I snapped one of my favorite photos a few years ago when my daughters and I were visiting the National Portrait Gallery in Washington, D.C. 

After entering the building, we immediately ascended the stairs to the second floor where most of the historical portraits are hanging. As you crest the spiral staircase, a large portrait of the four U.S. Supreme Court justices who are women – retired Associate Justice Sandra Day O’Connor, the late Associate Justice Ruth Bader Ginsburg, and Associate Justices Sonia Sotomayor and Elena Kagan – greets you.

I’ve been told that that particular portrait is photographed often, with young women standing next to it. Taking the photo was obligatory and awe-inspiring. To have my daughters stand in front of it was a strong reminder that because of those women, my daughters can achieve whatever careers they want to pursue. Their rights – to sign a mortgage in their own name, to receive the same pay as men for the same work, to have a choice in educational institutions, to become attorneys, to make choices and act on those choices for themselves – were expanded because of these women.  The careers of these justices and the work they did offered my daughters the chance for independence, and some of the same rights of their male counterparts. The portrait offered me hope that my daughters have the choice to use their passions and their intellect to make the world a better place. 

So, it was with great sadness that I learned of the passing of Justice Ginsburg. 

Stages of grief come in waves. 

My first reaction to the news was great sadness. I simply couldn’t imagine a world without the intellect Ginsburg used to speak up for equality. The next stage was when I began to question how she could leave the court with so much work that is yet to be done. For example, on Nov. 10, the court is expected to hear arguments in the case concerning whether or not the Affordable Care Act is constitutional.

If the court finds that it is not, millions of Americans stand to lose their health insurance and many others will lose coverage for pre-existing conditions.

The more I reflected on her passing and the more I picked up books and reread about her life and her work, I realized that Ginsburg had done her part and it’s up to us using democratic rules, following the laws laid before us, to continue her fight for equality. 

Justice Ginsburg never wavered in using the law to advance her arguments and beliefs. She demonstrated that laws were not meant to impose limitations on either sex based upon constricts of society.

In fact, one of the first cases Ginsburg litigated before the Supreme Court and won concerned a law that discriminated against a man.  Ginsburg represented a widower, a husband, who had lost his wife during childbirth. He was not allowed to collect the special benefits to care for his son. But those same benefits were easily awarded to women. As a young litigator working for the American Civil Liberties Union, Ginsburg argued that case to nine U.S. Supreme Court justices, all men, and showed that the law shouldn’t discriminate against either sex.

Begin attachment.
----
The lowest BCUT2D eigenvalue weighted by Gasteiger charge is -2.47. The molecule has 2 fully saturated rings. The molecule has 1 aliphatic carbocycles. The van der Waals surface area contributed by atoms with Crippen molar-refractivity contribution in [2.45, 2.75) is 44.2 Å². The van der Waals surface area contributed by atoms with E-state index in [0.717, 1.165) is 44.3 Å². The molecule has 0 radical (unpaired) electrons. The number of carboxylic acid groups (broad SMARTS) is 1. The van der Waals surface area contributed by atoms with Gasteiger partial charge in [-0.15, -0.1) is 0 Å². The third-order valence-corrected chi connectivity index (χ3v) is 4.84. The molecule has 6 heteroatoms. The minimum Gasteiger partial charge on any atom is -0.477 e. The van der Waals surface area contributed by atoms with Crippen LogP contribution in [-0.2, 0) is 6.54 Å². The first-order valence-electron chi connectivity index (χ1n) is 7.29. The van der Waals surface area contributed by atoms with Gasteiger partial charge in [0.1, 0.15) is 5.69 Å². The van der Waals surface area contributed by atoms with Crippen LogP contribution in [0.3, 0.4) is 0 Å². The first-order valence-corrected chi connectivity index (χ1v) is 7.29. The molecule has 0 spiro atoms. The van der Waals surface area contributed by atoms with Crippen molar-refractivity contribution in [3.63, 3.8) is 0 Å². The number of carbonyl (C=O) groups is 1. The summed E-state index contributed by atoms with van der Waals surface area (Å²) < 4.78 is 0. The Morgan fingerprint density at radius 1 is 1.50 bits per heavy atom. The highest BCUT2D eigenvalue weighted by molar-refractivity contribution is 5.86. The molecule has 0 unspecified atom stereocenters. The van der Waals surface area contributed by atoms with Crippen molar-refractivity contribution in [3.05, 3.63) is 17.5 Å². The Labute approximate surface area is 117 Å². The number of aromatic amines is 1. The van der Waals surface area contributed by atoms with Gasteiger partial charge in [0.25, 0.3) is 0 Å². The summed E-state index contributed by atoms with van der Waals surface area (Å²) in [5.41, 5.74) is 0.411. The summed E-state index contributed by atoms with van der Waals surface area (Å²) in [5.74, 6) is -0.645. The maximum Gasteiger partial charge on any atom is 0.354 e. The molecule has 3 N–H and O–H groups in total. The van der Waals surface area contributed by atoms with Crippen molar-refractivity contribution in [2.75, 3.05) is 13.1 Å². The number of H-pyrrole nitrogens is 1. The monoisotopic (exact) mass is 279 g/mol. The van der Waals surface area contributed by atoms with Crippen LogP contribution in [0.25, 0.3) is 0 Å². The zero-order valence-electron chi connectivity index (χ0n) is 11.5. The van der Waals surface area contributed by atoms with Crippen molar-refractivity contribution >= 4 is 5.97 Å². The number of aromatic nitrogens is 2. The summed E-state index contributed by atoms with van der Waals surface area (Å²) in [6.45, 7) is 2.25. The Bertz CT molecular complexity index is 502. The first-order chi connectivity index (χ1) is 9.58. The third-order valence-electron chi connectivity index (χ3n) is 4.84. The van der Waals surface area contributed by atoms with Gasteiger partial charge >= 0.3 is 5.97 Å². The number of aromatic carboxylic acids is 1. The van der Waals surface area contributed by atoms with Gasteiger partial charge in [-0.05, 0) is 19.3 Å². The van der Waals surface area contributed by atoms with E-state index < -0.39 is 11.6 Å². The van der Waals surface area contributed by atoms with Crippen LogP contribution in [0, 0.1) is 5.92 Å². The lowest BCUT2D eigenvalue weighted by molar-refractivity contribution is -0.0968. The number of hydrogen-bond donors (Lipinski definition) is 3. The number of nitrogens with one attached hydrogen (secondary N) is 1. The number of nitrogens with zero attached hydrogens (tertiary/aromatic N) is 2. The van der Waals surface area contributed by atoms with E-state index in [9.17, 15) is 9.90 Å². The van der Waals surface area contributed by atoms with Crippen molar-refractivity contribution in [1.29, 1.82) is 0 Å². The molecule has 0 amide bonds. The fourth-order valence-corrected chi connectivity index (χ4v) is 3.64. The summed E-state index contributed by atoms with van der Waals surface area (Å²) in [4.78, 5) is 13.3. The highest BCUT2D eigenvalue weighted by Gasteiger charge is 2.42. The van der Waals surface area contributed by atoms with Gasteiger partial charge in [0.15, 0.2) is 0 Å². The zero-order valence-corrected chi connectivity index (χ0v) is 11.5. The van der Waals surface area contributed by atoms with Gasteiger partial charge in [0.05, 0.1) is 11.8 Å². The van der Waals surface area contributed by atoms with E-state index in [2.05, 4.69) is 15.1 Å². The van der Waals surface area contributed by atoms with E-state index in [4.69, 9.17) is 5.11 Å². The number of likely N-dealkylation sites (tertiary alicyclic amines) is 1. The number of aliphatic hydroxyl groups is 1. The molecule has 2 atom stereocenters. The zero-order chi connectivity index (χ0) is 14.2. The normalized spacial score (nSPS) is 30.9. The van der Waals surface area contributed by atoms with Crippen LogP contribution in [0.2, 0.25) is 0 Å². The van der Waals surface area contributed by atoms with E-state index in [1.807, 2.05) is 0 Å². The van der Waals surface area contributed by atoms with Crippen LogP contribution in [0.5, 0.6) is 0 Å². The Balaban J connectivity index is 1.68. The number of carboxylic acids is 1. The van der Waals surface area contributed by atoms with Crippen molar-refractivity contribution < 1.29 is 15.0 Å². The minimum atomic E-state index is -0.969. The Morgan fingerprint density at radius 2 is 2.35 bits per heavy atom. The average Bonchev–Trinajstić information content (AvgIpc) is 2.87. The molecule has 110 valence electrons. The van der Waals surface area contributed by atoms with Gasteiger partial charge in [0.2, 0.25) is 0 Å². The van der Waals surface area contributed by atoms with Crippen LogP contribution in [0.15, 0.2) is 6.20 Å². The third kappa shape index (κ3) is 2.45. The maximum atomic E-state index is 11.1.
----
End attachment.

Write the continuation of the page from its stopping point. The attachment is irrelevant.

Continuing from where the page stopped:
After joining the Supreme Court, she went on to write the majority opinion in the Virginia Military Institute case, allowing women to matriculate to a university formerly only allowing men to enroll, giving women equal educational opportunities. She used the law to support that finding from a case written by her conservative counterpart, Justice O’Connor, who had written an opinion finding that males have rights to enter nursing schools. 

When Justice Ginsburg dissented, she was also as effective as if she had written the majority opinion. She dissented in the Lilly Ledbetter case, in which the Supreme Court found that a female had waited too long to file suit against Goodyear Tire & Rubber Co., which had paid Ledbetter’s male counterparts more than they paid Ledbetter, who performed the same job.

In a rare move, Justice Ginsberg read her entire dissent into the record. That dissent became law, the Lilly Ledbetter Fair Pay Act, which stated that women deserve equal pay for equal work, and was one of the first laws signed by former President Barak Obama.

Ginsburg implemented her same judicial beliefs in her personal life, as she and her late husband, Marty Ginsburg, shared in equality in their marriage. She noted that upon meeting Marty, he was one of the first men who was interested in Ginsburg for her brains. Ginsburg knew that in order for women to have equal rights, men needed to acknowledge those rights too.

One of my favorite stories of Ginsburg was as working mother.  In one phone call, after her son’s school called Ginsburg several times about her son, Ginsburg said to the person calling, “This child has two parents. Please alternate calls. It’s his father’s turn.” 

RBG helped make women’s rights, human rights. She used the law and democracy to bring equality for both sexes. Whether or not you agreed with her, you knew where she stood. She was not hypocritical, a character trait displayed by our Republican senators that has again become apparent in the week since Ginsburg’s passing. 

Just four years ago, the Republican Senate refused to advance the nomination of a replacement for the late U.S. Supreme Court Justice Antonin Scalia, saying that a lame duck president shouldn’t have the right to name a U.S. Supreme Court justice. The Republican senators should stand by their word too, just as Justice Ginsburg would, and not advance a nomination by President Trump to fill Justice Ginsburg’s seat pending the election. 


Ellen Kreth is publisher of the Madison County Record and can be reached at ekreth@mcrecordonline.com